"It's kind of sketchy right now as far as exactly what happened, but what we do know is that there was a forest fire..., and Cinder got caught," said Tom Millham, co-founder of the Lake Tahoe Wildlife Care Inc., a nonprofit organization that helps orphaned and injured animals.
The organization operates under permits issued by California Fish & Game, the U.S. Department of the Interior
and a federal wildlife service.
said a homeowner, whose house was ravaged by the flames, found Cinder
was returning home.
has burns on all four of her
legs and her
face, and she
may have additional damage that I haven't personally seen yet," he
said it could take several weeks to several months before Cinder's
healed from the second- and third-degree burns and ready for release.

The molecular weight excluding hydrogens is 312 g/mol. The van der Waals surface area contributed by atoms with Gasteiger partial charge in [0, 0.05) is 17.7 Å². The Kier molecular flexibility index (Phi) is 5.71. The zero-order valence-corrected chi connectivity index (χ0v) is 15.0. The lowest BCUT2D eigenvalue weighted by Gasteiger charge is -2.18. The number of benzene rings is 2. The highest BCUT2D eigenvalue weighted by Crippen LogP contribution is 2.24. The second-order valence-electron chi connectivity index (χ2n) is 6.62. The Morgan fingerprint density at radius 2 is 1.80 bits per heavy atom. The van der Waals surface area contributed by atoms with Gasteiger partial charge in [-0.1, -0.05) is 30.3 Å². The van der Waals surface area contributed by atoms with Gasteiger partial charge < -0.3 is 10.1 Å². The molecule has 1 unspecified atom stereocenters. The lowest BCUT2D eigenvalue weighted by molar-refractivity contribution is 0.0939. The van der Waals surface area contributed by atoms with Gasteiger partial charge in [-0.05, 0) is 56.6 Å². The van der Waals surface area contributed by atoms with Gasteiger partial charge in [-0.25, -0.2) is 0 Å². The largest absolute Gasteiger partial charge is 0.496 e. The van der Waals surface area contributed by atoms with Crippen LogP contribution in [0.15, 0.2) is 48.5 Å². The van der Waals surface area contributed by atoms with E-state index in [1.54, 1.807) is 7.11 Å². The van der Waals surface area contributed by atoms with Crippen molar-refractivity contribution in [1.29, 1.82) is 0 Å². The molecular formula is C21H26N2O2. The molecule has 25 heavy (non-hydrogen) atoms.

"That will depend entirely on how the procedures go with the nursing care that we give her
and see how she
recovers from that care," Millham
"Burns, whether you're a bear or a person, are very painful," Millham
"We have no idea on much medical expenses will be," he
isn't the only bear to be recently rescued from a wildfire by volunteer staff at the care center.
is one of 10 bears under the care of Millham
wife, Cheryl, a record for the most bears they've cared for at one time.
, named by a Washington state wildlife specialist, will be kept in a pen area next to the Millhams' home with the other bears.
"This is the second (bear)," Millham
said of the number of bears recently rescued.
The Washington Department of Fish
and Wildlife sought out the Millhams to care for Cinder
after learning about another bear cub that had been released after four months of rehabilitation at the center.
That eight-pound bear was rescued in the Redding, Calif., area by a firefighter, Millham said.